Mod (video gaming)

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A mod or modification is the alteration of the program code of a video game in order to make it operate in a manner different from its original version. Mods can be created for any genre of game but are especially popular in first-person shooters, role-playing games and real-time strategy games. Mods are made by the general public or a developer and can be entirely new games in themselves, but mods are not stand-alone software and require the user to have the original release in order to run. They can include new items, modded weapons, characters, enemies, models, textures, levels, story lines, music, money, armor, life and game modes. They can be single-player or multiplayer. Mods that add new content to the underlying game are often called partial conversions, while mods that create an entirely new game are called total conversions and mods that fix bugs only are called unofficial patches.

Games running on a personal computer are often designed with change in mind, allowing modern PC games to be modified by gamers without much difficulty. These mods can add extra replay value and interest. The Internet provides an inexpensive medium to promote and distribute mods, and they have become an increasingly important factor in the commercial success of some games. Developers such as Firaxis, id Software, Valve Software, Mojang, Re-Logic, Bethesda Softworks, Crytek, The Creative Assembly and Epic Games provide extensive tools and documentation to assist mod makers, leveraging the potential success brought in by a popular mod like Counter-Strike.

Mods can help to continue the success of the original game, even when the original game has become dated. In that case, players might have to clarify that they are referring to the unmodified game when talking about playing a game. The term vanilla is often used to make this distinction. "Vanilla Battlefield 1942", for example, refers to the original, unmodified game. For vanilla games, prefix "v" or "V" is commonly used together with the game title acronym, e.g., VQ3 stands for "vanilla Quake 3".

As early as the 1980s, video game mods have been used for the sole purpose of creating art, as opposed to an actual game. They can include recording in-game action as a film, as well as attempting to reproduce real-life areas inside a game with no regard for game play value. See also artistic video game modification, machinima, and demoscene.


Total conversionEdit

A total conversion is a mod of an existing game that replaces virtually all of the artistic assets in the original game, and sometimes core aspects of gameplay. Total conversions can result in a completely different genre from the original.

Often developers intend to sell their total conversion as a stand-alone product, which necessitates the need to replace any remaining original assets to avoid copyright infringement.

Since most total conversions only share the engine in common with the original game, if the engine becomes free software or freeware, the total conversion can be playable without having to own the original game.

Total overhaulEdit

A total overhaul mod changes or redefines the gameplay style of the original game, while keeping it in the original game's universe. This may include upgrading the graphics or adding new models, dialog and music to the original (while still respecting the plot), or changing the pace of how the game is played. Total overhauls are usually combined with significant add-on material as well. A prominent example is Black Mesa, which remakes the original Half-Life.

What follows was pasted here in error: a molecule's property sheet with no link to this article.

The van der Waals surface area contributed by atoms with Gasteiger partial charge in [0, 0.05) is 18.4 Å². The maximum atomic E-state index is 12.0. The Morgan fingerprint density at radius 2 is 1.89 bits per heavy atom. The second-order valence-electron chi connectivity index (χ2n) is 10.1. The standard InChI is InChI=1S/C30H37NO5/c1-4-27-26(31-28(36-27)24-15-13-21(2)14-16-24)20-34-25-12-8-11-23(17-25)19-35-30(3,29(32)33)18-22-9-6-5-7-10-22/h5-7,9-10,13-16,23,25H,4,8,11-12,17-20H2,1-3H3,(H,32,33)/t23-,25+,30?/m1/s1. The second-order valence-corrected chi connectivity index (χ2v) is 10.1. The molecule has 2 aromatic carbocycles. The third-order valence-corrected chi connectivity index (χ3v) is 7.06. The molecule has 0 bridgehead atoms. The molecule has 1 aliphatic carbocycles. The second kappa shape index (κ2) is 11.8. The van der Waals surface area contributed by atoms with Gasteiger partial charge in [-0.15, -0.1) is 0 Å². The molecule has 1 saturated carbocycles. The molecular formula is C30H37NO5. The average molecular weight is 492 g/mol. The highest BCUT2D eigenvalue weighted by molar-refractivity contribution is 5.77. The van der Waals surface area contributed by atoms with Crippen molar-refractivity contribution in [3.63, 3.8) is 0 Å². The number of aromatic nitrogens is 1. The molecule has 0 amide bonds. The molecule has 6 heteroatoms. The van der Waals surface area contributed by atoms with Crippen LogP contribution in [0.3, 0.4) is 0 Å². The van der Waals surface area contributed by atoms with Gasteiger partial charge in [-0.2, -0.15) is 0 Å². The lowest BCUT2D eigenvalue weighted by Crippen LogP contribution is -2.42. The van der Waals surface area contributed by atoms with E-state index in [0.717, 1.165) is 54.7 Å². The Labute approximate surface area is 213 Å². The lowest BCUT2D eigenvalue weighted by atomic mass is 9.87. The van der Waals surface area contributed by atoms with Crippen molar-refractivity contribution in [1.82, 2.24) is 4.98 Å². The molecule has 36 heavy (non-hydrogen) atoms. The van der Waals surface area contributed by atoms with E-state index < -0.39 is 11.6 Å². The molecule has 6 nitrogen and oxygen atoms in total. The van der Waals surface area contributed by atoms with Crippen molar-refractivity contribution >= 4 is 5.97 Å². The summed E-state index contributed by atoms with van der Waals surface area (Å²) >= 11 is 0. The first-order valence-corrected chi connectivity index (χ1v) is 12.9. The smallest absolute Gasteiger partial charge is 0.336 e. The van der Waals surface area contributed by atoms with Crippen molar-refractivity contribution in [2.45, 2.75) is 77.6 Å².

An add-on or addon is a typically small mod which adds to the original content of a specific game. In most cases, an add-on will add one particular element to a game, such as a new weapon in a shooting game, a new vehicle or track in a racing game, or items in a game like Minecraft. This can be accomplished without changing any of the original game's existing content. Many games are flexible and allow this, but that is not always so. Some add-ons occasionally have to replace in-game content, due to the nature of a peculiar game engine. It may be, for example, that in a game which does not give a player the option to choose their character, modders wishing to add another player model will simply have to overwrite the old one. A famous example of this type of mod can be found for the Grand Theft Auto series wherein modders may use downloadable tools to replace content (such as models) in the game's directory.

Unofficial patchEdit

An unofficial patch can be a mod of an existing game that fixes bugs not fixed by an official patch or that unlocks content present in the released game's files but is inaccessible in official gameplay. Such patches are usually created by members of the game's fan base when the original developer is unwilling or unable to supply the functionality officially. One downside of this type of mod is that leaked content can be revealed. An example is the Hot Coffee mod for Grand Theft Auto: San Andreas, which was removed in version 1.01 because of lawsuits by parent associations. Hot Coffee was brought back to version 1.01 by a group of a modders in 2005 who found the animation files and scripts in the first version of the game. The scripts were re-added and the animations were re-hexed so the game would not have any conflict.

Art modEdit

An art mod is a mod that is created for artistic effect. Art mods are most frequently associated with video game art, but modified games that retain their playability and are subject to more extensive mods (i.e. closer to total conversions) may also be classified as art games.[1]

Official status of modsEdit

Due to the increasing popularity and quality of modding, some developers, such as Firaxis, have included fan-made mods in official releases of expansion packs.

For example, in the Civilization IV expansion Beyond the Sword: two existing mods, Rhye's and Fall of Civilization[2] and Fall from Heaven made their way into the expansion (the latter through a spin-off called Age of Ice[3]).

A number of fan-made maps, scenarios and mods, such as "Double Your Pleasure", were also included in the Civilization III expansion Play the World.[4]